Mobile abattoir gets first commercial licence in Australia

Mobile abattoir granted a commercial operating licence in NSW

Ready to go: Co-founder of Provenir Chris Balazs inside the purpose built mobile abattoir

Ready to go: Co-founder of Provenir Chris Balazs inside the purpose built mobile abattoir


Provenir Pty Ltd is now licensed to operate in NSW, and is working towards getting licences in other states.


Australia's first mobile commercial abattoir has been licensed to operate in New South Wales, and has plans to expand across the country.

Last month, the NSW Food Authority granted a licence to Provenir Pty Ltd to use their purpose-built mobile processing unit on farms. The decision means producers, retailers, caterers and restaurateurs can provide consumers with meat from livestock that have been raised, finished and processed on the one property.

Co-founder and CEO of Provenir Chris Balazs said NSW legislation meant it made sense to apply there first.

"The legislation there is clear that an abattoir can be mobile [and] the NSW food authority were strict but clear about what we had to do," he said.

"We have to meet exactly the same standards as all other operators. The first time we went for the licence we were unsuccessful. They clearly indicated what we needed to fix, and a week later we'd fixed that and they gave us the licence.

Chris Balazs walks you through the first licensed mobile abattoir in Australia

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The licence means that Provenir can only operate as a mobile abattoir in NSW, but the meat they process can be sold across Australia. Now work is underway to meet the licencing requirements in other Australian states.

In Victoria , there is a bill in parliament which directly addresses the shortfall that exists in the current legislation.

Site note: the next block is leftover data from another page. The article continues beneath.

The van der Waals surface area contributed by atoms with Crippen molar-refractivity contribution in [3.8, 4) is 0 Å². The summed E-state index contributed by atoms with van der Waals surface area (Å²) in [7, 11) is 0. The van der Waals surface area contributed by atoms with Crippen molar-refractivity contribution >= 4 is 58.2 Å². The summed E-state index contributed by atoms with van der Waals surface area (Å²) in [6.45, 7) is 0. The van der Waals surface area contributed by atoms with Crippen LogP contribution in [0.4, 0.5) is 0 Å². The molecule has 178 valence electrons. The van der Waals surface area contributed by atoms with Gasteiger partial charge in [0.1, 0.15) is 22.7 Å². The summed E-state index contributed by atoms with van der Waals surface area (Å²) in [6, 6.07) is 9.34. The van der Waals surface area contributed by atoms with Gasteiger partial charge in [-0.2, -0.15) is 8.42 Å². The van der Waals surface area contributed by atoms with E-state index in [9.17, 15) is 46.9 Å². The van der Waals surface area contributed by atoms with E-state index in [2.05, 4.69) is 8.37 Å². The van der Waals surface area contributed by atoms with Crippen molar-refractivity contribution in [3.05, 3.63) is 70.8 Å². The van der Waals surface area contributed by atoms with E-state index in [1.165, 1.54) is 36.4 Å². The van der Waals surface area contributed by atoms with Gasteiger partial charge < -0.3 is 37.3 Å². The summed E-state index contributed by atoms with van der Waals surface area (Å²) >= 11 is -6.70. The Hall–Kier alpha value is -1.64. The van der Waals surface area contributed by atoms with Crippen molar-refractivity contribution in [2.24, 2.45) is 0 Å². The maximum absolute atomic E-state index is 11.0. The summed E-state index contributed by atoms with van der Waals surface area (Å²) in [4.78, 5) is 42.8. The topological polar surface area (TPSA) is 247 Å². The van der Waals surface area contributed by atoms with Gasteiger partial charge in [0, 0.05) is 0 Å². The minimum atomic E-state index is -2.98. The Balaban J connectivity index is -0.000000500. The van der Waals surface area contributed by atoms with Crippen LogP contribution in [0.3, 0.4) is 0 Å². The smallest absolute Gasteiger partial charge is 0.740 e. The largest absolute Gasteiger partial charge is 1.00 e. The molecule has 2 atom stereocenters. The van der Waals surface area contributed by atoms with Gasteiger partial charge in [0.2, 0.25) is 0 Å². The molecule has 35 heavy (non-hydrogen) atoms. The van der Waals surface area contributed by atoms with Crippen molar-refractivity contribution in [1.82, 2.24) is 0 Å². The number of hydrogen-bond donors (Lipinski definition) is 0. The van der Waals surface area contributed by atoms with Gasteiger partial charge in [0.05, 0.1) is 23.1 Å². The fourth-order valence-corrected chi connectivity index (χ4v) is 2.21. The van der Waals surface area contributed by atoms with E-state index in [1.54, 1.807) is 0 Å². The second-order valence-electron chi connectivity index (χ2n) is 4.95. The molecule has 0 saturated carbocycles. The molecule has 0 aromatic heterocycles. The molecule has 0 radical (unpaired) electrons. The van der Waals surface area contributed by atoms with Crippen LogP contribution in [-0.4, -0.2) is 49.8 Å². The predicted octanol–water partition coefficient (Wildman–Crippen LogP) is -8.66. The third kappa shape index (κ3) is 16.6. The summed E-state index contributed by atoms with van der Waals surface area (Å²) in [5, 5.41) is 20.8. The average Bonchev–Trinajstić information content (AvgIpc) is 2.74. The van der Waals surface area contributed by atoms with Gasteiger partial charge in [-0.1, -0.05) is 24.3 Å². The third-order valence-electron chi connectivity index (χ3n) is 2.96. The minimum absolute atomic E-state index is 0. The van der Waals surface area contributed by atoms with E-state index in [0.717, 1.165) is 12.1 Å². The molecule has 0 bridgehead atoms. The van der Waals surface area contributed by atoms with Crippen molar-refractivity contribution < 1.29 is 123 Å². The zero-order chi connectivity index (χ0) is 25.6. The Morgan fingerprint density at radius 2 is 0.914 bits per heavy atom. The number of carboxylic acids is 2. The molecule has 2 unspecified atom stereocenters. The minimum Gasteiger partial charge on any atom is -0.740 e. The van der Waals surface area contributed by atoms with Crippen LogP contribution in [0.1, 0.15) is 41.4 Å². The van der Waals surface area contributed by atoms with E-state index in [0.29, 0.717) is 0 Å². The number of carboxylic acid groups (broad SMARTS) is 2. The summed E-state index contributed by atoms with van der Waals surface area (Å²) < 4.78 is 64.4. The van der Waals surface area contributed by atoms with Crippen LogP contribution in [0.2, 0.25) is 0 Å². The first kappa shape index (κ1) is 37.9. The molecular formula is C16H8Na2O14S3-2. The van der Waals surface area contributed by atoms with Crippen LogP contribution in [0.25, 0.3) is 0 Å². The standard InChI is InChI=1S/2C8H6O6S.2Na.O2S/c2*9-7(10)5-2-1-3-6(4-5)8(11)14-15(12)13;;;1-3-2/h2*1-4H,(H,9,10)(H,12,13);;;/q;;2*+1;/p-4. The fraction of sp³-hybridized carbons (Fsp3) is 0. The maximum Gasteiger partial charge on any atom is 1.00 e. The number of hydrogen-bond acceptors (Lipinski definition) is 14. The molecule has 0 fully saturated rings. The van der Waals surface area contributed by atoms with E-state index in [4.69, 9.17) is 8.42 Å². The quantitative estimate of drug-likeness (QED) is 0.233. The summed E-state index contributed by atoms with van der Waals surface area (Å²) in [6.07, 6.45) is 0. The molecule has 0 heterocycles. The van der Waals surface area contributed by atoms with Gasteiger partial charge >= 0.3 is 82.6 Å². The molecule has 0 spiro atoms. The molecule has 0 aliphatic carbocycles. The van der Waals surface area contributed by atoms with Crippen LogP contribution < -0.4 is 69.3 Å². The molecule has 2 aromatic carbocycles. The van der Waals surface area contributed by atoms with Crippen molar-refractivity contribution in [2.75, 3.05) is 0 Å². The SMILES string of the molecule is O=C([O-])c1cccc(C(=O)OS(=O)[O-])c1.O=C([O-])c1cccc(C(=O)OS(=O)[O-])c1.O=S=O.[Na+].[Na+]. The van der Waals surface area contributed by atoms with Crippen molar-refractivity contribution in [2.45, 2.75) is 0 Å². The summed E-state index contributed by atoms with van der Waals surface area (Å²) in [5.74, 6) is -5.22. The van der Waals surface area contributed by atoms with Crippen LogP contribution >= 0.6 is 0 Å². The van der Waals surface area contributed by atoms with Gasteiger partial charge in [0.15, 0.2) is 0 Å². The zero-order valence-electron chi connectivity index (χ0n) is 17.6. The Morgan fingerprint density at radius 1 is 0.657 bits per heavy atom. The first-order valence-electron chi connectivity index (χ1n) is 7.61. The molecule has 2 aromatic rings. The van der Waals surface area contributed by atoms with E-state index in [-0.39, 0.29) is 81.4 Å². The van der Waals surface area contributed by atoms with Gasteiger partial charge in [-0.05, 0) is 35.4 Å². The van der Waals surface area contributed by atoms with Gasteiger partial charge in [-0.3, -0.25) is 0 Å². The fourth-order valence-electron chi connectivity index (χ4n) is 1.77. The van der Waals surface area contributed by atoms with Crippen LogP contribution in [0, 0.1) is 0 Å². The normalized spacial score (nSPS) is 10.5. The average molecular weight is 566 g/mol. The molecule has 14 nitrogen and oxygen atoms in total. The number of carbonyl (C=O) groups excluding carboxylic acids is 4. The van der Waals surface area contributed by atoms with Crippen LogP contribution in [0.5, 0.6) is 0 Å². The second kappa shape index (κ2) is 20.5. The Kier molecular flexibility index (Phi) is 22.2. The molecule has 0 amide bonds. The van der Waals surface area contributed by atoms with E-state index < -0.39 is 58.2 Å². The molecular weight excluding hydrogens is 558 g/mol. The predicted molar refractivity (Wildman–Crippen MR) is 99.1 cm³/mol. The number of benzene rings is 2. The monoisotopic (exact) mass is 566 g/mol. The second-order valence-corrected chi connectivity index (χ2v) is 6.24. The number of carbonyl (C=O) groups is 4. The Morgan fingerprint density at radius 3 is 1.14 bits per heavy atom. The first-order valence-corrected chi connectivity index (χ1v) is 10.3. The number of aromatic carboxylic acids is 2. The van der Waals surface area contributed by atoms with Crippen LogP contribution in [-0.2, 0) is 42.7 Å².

"We also want to operate in Queensland and Tasmania, and Western Australia has expressed a very keen interest," said Mr Balazs.

On farm, the Provenir operation consists of the purpose-built mobile processing unit, a truck carrying a portable cold room and holding facilities for the offal, hides and other waste, and another carrying portable yards.

From there, the carcasses are transported to the operation's boning and cutting rooms and storage facility for preparation, packaging and labeling. These are all portable buildings, which can be transported to the property along with the mobile abattoir, or to a central location close to where a group of properties are all using Provenir.

The heart of the operation. The Provenir Mobile Processing Unit (MPU).

The heart of the operation. The Provenir Mobile Processing Unit (MPU).

Mr Balazs said Provenir adheres to a simple concept.

"Instead of the animal going to the processor, the processor goes to the animal," he said.

"People are very used to seeing cattle trucks taking cattle to the abattoirs. We've removed that now. So it's better for the animals, it's better for the farmers, they get more money because they don't have transportation costs. And it's better for the consumer, because the quality of the meat is outstanding because we've removed that stress step in the supply chain."

Track it down: QR technology means full traceability.

Track it down: QR technology means full traceability.

The mobile abattoir can handle ten head a day. That is a modest number, but Mr Balazs said Provenir has received plenty of producer interest and soon they want to raise the funds to build another five processing units.